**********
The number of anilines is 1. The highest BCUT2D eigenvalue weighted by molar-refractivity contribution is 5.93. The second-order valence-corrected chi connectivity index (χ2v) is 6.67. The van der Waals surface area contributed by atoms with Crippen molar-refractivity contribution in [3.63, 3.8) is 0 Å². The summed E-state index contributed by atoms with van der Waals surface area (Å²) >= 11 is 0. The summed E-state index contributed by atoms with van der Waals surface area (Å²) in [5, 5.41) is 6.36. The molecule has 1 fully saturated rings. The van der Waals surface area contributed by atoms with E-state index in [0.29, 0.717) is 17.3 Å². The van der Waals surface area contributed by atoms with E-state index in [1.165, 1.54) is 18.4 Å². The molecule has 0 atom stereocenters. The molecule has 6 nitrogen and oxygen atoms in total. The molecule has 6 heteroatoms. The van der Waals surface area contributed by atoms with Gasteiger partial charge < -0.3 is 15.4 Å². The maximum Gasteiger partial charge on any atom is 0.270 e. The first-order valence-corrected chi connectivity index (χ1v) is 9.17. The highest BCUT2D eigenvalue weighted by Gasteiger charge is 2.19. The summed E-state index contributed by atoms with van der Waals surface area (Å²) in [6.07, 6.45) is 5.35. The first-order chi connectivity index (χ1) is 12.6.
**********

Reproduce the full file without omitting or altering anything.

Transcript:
The number of anilines is 1. The highest BCUT2D eigenvalue weighted by molar-refractivity contribution is 5.93. The second-order valence-corrected chi connectivity index (χ2v) is 6.67. The van der Waals surface area contributed by atoms with Crippen molar-refractivity contribution in [3.63, 3.8) is 0 Å². The summed E-state index contributed by atoms with van der Waals surface area (Å²) >= 11 is 0. The summed E-state index contributed by atoms with van der Waals surface area (Å²) in [5, 5.41) is 6.36. The molecule has 1 fully saturated rings. The van der Waals surface area contributed by atoms with E-state index in [0.29, 0.717) is 17.3 Å². The van der Waals surface area contributed by atoms with E-state index in [1.165, 1.54) is 18.4 Å². The molecule has 0 atom stereocenters. The molecule has 6 nitrogen and oxygen atoms in total. The molecule has 6 heteroatoms. The van der Waals surface area contributed by atoms with Gasteiger partial charge < -0.3 is 15.4 Å². The maximum Gasteiger partial charge on any atom is 0.270 e. The first-order valence-corrected chi connectivity index (χ1v) is 9.17. The highest BCUT2D eigenvalue weighted by Gasteiger charge is 2.19. The summed E-state index contributed by atoms with van der Waals surface area (Å²) in [6.07, 6.45) is 5.35. The first-order chi connectivity index (χ1) is 12.6.